International Relations Study Liverpool Hope University,Study,Undergraduate,Undergraduate Courses

International Relations

Duration: 3 years

Overview

Hear from a tutor and student about studying International Relations at Liverpool Hope.

 
Every day, international issues are in the news headlines – this is your chance to become an expert on relations between states, economies, ideas and societies. You can take part in our extensive programme of visiting speakers, fieldtrips, overseas exchanges and other activities.

In conjunction with your course in International Relations you can take a second subject area, and this gives an added dimension to the way in which you can shape your studies and gives you different and unique perspectives on how the international community works and operates.

International Relations is a multi-disciplinary subject, which draws in contributions from politics, history, media, sociology, law, economics and religion. Global issues dominate the news headlines on a daily basis and International Studies will allow you to focus on this dimension of Politics. This is an opportunity to become an expert in international issues in a historical, political and cultural context.

Why choose this subject?

  • There are internationally focused study trips and opportunities for international exchanges, including to Berlin and Brussels
  • The degree has a strong programme of visiting speakers and a close working relationship with the History-Politics Student Society
  • You will study a diverse and exciting curriculum, which encourages debate and discussion
  • There are opportunities to study overseas both to Europe through the Erasmus programme and to a number of partner institutions in the USA.
  • We also have a strong programme of visiting speakers, and work closely with the History-Politics Student Society. Our aim is to encourage debate and discussion about the world today, and that is best achieved by aiming for a diverse and exciting curriculum.
  • 58% of the research of the Department is internationally recognised or internationally excellent with 70% of the impact of their research graded as internationally recognised.

Subject Guides

Read more about studying International Relations at Liverpool Hope in our International Relations Subject Guides.

International Relations Subject Guide 2017 

This degree is available as a full time course for all international students. For more information about International students studying at Liverpool Hope, visit www.hope.ac.uk/international

Curriculum

Level C (Year One)

You will take a lecture series entitled ‘The Foundations of International Relations’. This will comprise three lectures per week, each lasting one hour, and will introduce you to the discipline and its most influential, structural theories. To reinforce your learning in the lectures you will take two seminars. The first of these, ‘Key concepts in the study of International Relations’ will better prepare you to deal with the theories that characterise the discipline whereas the ‘International Relations Weekly Briefing’ will give you the opportunity, in seminars, to explore and debate ‘real world’ developments. In addition you will participate in a weekly small group tutorial.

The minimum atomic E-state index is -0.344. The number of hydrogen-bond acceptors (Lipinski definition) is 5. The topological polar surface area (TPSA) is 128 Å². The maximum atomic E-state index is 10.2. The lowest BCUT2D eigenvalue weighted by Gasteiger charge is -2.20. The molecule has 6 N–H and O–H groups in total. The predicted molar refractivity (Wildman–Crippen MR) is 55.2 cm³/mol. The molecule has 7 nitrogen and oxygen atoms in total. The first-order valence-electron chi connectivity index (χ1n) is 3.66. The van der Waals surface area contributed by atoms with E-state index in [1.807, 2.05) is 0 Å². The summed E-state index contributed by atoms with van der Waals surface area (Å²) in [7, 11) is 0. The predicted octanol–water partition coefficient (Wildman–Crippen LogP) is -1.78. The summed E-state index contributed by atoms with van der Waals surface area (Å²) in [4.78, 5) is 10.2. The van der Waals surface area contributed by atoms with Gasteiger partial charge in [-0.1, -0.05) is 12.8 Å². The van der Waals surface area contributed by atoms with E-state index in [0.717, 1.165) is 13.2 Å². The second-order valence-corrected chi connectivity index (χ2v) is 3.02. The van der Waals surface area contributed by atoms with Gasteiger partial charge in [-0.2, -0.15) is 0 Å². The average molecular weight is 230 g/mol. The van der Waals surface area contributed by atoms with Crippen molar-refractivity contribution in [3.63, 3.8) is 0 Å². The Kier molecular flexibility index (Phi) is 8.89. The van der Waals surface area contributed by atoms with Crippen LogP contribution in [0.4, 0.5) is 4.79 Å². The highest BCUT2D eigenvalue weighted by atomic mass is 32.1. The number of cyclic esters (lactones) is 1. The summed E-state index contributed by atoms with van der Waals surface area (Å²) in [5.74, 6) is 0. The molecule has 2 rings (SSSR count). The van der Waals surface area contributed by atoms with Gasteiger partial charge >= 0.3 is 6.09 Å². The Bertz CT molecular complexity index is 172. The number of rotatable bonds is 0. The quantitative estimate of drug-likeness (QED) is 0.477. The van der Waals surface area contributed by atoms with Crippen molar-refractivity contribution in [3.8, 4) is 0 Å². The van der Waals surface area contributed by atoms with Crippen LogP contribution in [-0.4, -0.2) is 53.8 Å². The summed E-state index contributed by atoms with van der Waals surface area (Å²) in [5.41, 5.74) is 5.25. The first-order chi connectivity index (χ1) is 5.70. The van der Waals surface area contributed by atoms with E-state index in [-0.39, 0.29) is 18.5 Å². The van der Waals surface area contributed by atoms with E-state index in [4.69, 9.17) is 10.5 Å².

Assessment methods include essays, exams and tutorial workbooks.

Level I (Year Two)

The second year programme is based around two components. First of all, there is a lecture series on “Understanding International Relations”, which builds and expands on the theoretical ideas you will have studied in first year and which goes on to examine a range of key issues and problems. These are discussed from both theoretical and practical perspectives. The practical side of the programme is focused particularly on the challenges and structures of foreign policy, and there is a supporting seminar series focused on foreign policy. This looks at theoretical approaches to foreign policy analysis, and then develops a series of in-depth case study evaluations. These may include analyses of the foreign policies of particular countries, such as the UK or the United States, and of the foreign policy behaviour of international organisations, such as the European Union. The small group tutorials will continue to reinforce your learning.

Assessment methods include essays, exams and extended projects.

Level H (Year Three)